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  • Writer's pictureJuliette Alvey

Resistance is Futile

Family and Parenting Jewels


Photo Credit: Steemit

Today I was reminded that “resistance is futile” by my strong-willed toddler. Resistance to God’s will is futile, not because He wants us to become uniform robot people who all say the same phrase in a scary monotone voice like the Borg in Star Trek, but because He wants to bless us. We resist His will because it is not our own, and we think we know what’s best for ourselves. So many times I have tried to force things to happen the way I want or have planned. It’s difficult to let go of control, but today was one of those days that I saw God’s will play out in my life in small but significant ways, and definitely not in the way I had planned.

It started off with trying to leave my 19-month-old daughter, Etta, in the nursery so that I could sing in the choir during the service. She is usually pretty good about going and if she does get upset she gets over it quickly. Today was different. I don’t know if she was extra tired or not feeling well, but she clung to my leg as if her life depended on it. Could I have pried her off and walked out while she wailed behind me? Yes, but something was telling me to just go with it and not force my plan. So I took her with me to the front of the church to sit with the choir. She did fine with me during the first part of the service, and then we went up for the children’s message..her first one, since she’s usually in the nursery! The pastor (my husband, Ryan) was talking about Zacchaeus, and as an illustration to the children he had all of them line up in front of the congregation. Then he picked a little one to be Zacchaeus, and that person happened to be Etta! She was to stand behind the line of kids, and Ryan asked the congregation if they could see her. They said no, and he asked, “What could we do to be able to see her?” And as people pondered the question and began giving ideas, Etta snuck through her 9-year-old brother’s legs as if he was a bridge and popped out in front of the line. Everyone started cracking up. It was great comic relief and helped Ryan make his point about Zacchaeus not being able to see Jesus because the crowd did not allow him to. Zacchaeus did not have a brother in the crowd to sneak past, so he climbed a tree instead. And even though he was invisible to the crowd (or worse than invisible, even despised), Jesus saw him.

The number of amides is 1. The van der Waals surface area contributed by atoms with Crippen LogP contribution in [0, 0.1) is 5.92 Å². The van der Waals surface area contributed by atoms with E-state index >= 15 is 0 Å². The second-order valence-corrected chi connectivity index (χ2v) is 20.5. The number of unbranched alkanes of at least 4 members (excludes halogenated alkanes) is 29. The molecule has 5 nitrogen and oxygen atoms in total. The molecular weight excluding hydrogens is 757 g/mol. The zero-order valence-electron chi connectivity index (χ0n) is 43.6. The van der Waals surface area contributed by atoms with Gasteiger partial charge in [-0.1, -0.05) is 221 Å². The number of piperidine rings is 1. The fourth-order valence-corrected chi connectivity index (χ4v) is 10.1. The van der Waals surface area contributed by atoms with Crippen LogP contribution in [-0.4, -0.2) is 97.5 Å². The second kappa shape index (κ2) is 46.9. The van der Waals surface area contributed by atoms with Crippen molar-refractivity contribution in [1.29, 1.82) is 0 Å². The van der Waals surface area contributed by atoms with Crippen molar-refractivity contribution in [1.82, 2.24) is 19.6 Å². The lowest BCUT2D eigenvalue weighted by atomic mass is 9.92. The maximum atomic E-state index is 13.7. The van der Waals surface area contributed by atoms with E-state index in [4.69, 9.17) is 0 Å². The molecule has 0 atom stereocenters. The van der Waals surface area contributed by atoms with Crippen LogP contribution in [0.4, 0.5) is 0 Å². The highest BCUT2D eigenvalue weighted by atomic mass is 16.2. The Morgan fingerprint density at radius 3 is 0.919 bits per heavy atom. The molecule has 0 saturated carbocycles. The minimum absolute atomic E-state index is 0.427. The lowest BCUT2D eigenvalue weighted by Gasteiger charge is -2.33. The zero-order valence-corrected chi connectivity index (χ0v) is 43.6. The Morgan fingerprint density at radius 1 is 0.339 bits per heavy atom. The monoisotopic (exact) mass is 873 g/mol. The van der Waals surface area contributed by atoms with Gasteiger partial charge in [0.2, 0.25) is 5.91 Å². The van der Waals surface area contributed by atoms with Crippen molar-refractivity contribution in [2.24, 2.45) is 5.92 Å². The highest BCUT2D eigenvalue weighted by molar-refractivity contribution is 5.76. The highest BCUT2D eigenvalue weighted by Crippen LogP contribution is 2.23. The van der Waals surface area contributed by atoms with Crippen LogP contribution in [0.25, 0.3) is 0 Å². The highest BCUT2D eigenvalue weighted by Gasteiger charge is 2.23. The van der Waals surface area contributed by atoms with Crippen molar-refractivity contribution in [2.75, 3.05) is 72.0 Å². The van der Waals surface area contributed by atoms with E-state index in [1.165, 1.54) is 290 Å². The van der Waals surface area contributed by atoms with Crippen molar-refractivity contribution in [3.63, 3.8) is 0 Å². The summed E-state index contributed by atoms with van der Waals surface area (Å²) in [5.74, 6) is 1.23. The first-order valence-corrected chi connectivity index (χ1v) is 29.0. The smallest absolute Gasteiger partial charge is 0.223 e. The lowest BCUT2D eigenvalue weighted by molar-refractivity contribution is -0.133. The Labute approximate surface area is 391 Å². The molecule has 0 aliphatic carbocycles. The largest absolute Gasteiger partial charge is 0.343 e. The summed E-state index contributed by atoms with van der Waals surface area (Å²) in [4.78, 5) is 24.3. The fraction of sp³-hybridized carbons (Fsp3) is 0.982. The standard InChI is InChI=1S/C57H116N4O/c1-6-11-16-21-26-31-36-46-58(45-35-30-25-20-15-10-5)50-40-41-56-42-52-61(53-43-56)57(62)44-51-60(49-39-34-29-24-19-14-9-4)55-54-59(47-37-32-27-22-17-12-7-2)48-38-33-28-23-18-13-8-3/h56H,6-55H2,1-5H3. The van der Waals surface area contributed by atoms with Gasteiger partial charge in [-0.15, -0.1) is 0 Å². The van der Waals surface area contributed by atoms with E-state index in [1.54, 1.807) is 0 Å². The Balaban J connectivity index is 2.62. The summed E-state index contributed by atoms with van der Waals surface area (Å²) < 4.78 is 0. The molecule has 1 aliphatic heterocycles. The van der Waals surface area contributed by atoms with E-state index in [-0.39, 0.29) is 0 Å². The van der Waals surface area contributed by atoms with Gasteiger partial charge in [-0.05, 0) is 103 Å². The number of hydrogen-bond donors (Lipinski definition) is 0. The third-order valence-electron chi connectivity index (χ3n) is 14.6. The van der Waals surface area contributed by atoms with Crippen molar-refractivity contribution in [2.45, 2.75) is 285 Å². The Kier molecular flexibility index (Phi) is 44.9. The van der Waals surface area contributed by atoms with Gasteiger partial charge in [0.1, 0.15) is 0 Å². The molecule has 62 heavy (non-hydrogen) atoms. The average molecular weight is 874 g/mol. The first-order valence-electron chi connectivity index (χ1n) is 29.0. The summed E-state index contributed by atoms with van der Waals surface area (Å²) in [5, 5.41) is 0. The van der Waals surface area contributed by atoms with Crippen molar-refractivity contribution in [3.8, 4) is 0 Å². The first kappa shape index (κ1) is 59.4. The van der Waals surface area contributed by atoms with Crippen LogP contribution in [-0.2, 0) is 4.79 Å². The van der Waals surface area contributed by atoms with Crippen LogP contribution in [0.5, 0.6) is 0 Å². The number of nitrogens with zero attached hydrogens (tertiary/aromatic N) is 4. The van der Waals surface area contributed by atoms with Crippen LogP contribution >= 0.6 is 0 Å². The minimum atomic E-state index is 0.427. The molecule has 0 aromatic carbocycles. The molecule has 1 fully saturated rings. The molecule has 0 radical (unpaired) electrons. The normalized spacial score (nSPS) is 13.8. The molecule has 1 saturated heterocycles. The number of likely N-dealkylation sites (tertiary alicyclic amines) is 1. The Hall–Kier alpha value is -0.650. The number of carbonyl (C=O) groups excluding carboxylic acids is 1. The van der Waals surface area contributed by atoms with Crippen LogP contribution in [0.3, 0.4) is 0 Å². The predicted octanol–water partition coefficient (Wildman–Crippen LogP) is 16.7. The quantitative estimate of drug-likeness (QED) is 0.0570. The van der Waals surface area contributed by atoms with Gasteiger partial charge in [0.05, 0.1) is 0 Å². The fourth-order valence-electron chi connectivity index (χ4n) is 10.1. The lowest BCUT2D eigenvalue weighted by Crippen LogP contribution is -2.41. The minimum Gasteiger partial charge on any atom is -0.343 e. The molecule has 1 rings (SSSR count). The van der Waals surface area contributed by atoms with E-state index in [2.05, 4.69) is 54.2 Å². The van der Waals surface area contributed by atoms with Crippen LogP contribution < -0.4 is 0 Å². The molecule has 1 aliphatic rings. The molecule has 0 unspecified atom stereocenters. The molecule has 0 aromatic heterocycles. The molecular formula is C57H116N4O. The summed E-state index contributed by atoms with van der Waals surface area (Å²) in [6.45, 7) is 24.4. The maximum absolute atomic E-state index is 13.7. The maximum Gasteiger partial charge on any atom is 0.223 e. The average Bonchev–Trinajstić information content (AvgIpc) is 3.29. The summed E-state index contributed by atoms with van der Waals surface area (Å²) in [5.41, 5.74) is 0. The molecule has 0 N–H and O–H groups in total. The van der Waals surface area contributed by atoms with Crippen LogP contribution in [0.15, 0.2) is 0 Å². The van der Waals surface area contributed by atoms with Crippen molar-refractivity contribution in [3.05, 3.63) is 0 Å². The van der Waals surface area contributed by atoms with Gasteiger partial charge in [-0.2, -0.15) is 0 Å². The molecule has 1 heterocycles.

After this, I was able to take Etta to the nursery half-way through and join in singing the special choir song that we worked so hard to prepare for the congregation. That was about the only time she went along with what I wanted her to do. The rest of the morning was full of changing plans to accommodate my strong-willed toddler, not getting to participate in things that I planned to do, but being blessed by what God was obviously directing me to do instead: conversations with people, getting to listen to the special choir song in the second service rather than participate, getting to take communion when I had missed it earlier, etc.

When I got home from church, I thought about how the morning could have been extremely frustrating and upsetting had I resisted. Honestly, I still felt frustrated by the constant changing of plans and flexibility I was forced into. But God opened my eyes to the blessings he was giving to me, blessings that never would have happened had things gone according to my plan.

When Jesus was waiting in the garden for his betrayal and crucifixion to take place, he said, “Father, if you are willing, take this cup from me; yet not my will, but yours be done.” (Luke 22:42) Jesus could have refused God’s plan, but “for the joy set before him he endured the cross,” (Heb. 12:2) taking our unwillingness with him.

I do not always see the “joy set before [me]” when God is leading me in His will. To me it looks messy and disorganized and frustrating. But what comes out of it is the blessings He desires to give us, which are so much greater than anything we could plan for ourselves. “‘For my thoughts are not your thoughts, neither are your ways my ways,’ declares the Lord. ‘As the heavens are higher than the earth, so are my ways higher than your ways and my thoughts than your thoughts.’” (Isaiah 55:8-9) Thank the Lord that He is in charge and that He can use a strong-willed toddler to move a strong-willed adult like me to see His will!

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